Drives & Controls January 2024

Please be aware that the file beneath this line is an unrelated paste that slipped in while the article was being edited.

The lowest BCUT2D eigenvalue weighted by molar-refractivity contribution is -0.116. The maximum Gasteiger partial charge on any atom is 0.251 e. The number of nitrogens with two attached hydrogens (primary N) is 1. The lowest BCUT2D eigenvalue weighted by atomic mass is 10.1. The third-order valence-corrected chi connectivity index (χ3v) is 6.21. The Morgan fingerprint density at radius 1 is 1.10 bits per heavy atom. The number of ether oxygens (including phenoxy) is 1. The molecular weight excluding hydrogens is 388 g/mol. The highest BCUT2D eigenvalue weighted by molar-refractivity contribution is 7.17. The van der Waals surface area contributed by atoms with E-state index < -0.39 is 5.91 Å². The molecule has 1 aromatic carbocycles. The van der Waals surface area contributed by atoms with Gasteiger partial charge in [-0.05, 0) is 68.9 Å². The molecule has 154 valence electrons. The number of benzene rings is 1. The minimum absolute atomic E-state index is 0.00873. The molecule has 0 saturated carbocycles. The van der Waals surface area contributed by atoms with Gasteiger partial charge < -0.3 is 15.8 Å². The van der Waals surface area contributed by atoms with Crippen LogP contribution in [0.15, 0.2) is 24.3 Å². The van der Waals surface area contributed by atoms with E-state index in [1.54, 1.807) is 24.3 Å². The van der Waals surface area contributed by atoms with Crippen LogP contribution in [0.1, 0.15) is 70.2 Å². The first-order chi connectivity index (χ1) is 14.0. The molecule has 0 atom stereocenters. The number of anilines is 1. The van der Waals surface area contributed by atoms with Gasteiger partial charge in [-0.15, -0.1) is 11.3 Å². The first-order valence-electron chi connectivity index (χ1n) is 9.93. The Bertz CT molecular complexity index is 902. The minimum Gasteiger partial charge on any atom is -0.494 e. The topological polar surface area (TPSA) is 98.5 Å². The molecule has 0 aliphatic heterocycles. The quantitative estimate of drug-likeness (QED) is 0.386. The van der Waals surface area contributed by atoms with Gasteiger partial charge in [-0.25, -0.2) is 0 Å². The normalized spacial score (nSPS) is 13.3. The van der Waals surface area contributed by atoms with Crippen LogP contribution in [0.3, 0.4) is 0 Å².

n NEWS January 2024 6 ABB HAS ANALYSED THE performance of more than 2,000 industrial electric motors in a variety of applications and found that their energy use could be cut by an average of 31% by upgrading them or using better controls. The potential energy savings equate to more than 2.1TWh across the 20-year lifetime of these systems – equivalent to the energy used each year by 1.25 million typical homes in the EU (which consume, on average, 1670kWh/year). ABB estimates that if all of these motors – which it audited from June to September last year under its Energy Appraisals scheme – were operating in Germany, the savings would be enough to o’set the emissions of a coal plant for two months saving 940,000 tonnes of CO2 and delivering a ROI (return on investment) of just three months. The energy appraisals scheme pinpoints the biggest energy savings in šeets of motor-driven systems. Operational data is gathered from motordriven systems in the ›eld, and is compared with the theoretical performance that could be achieved by adding a VSD (variable-speed drive), or resizing or modernising the equipment. The motors audited in the survey included lowand medium-voltage machines in applications such as pumps and fans in industries including food and beverage, chemical processing, and HVAC. The appraisals revealed consistent performance patterns for di’erent types of motordriven applications, with fans typically o’ering the largest energy savings. “Finding an average of 31% energy savings across 2,000 motors shows that electric motordriven systems are a great untapped opportunity to accelerate the transition to a low-carbon society,” says Erich Labuda, president of ABB’s Motion Services business. Survey of 2,000 motors shows their energy use could be cut by 31% pSchneider Electric has announced a technology collaboration with the Israeli AI chipmaker Hailo Technologies, to integrate Hailo’s processors into future automation systems. The Hailo-8 processors can perform up to 26 tera-operations per second, supporting advanced machine-learning applications, as well as precision real-time data analysis at the edge. Objects in pick-and-place applications could be detected six times faster than using CPUs, while classi cation processes for quality control could run 20 times faster. pMitsubishi Electric has formed a joint venture with Visual Components, a Finnish specialist in 3D manufacturing simulation, to develop and sell 3D simulators for manufacturing applications. The JV, called ME Industrial Simulation Software Corporation, which will have its headquarters in Japan and a development site in Finland. p A survey by has revealed that US automation professionals with less than two years of experience now earn an average of $123,402 (£97,424). This has shot up from $67,500 (£53,290) in 2020. Those with 3-5 years of experience earned $124,669 (£98,424) in 2023, compared to $99,500 (£78,553) in 2020. The survey also reveals that 14.8% of the 1,243 respondents won pay rises of 11% or more in 2023, while 14% got no pay rise at all. p The Japanese robotic automation specialist Mujin has opened its rst European o™ce, in the Netherlands. It says this represents a pivotal step in its global expansion, driven by an $85m Series C funding round. Mujin’s robotic systems including random palletising, depalletising and bin-picking technologies. The European operation will be led by CEO Lukasz Drewnowski, who previously worked for ABB Robotics in Poland, China and the UK. pRS has chosen Siemens Digital Industries Software to supply design automation software for its new, cloud-native, DesignSpark Circuit Simulator tool. RS will use Siemens PartQuest cloud-based circuit simulation tool – which supports analogue, digital, and mixed-signal designs – to design, model, simulate and analyse electronic and mechatronic systems for the 1.3mmember DesignSpark community. NEWS BRIEFS THE BRITISH ELECTRIC motor developer Advanced Electric Machines (AEM) has secured £23m of new investment which it will use to scale up production, establish a global sales operation, and boost its R&D capabilities. Washington-based AEM’s motors avoid the need for rare-earth metals, thus cutting costs and the reliance on supplies of the metals from China. The motors are also designed to be recyclable with low environmental footprints. AEM claims that its motors are more e™cient than permanent magnet machines. Instead of PMs or induction designs, it uses steel rotors which, it says, are more sustainable to produce and easier to recycle, as well as being more power-dense. AEM was founded in 2017 as a spin-out from Newcastle University, led by CEO, Dr James Widmer, and CTO, Dr Andy Steven. The company’s vision is to design and build the world’s most sustainable motors for the automotive and transport sectors. Although AEM is developing its motors primarily for the automotive sector, they could also have applications in industry and the railway sector. The company’s HDSRM motor, designed for commercial vehicles, is already being used in vehicles produced in the UK, Europe, North America and the Asia-Paci c region. AEM’s technologies are covered by 46 international patents that protect its motor designs and manufacturing processes. For example, a patented high-speed rotor design delivers high torque densities and e™ciencies, and can reach speeds of 30,000 rpm. A compressed coil technology increases power densities by up to 30% by replacing copper windings with recyclable aluminium, while a single-speed, two-stage, high-reduction transmission system delivers a wide speed range, low masses, high e™ciencies and low noise levels. By removing copper, the motors will be recyclable. Historically, engineers attempting to develop alternatives to rare-earth PM motors have struggled to match their performance. AEM claims its technology overcomes these challenges. The new Series A funding will allow AEM to: n scale up production, creating 40 new skilled jobs over the next two years; nestablish a global sales and service operation; naccelerate the development of its SSRD highspeed motor; and nbolster its R&D capabilities to put copper-free motors into production, moving it closer to its goal of becoming the world’s most sustainable motor manufacturer. Substantial energy and monetary savings are possible by adopting high-e™ciency technologies such as UK developer of rare-earth-free motors wins £23m of funding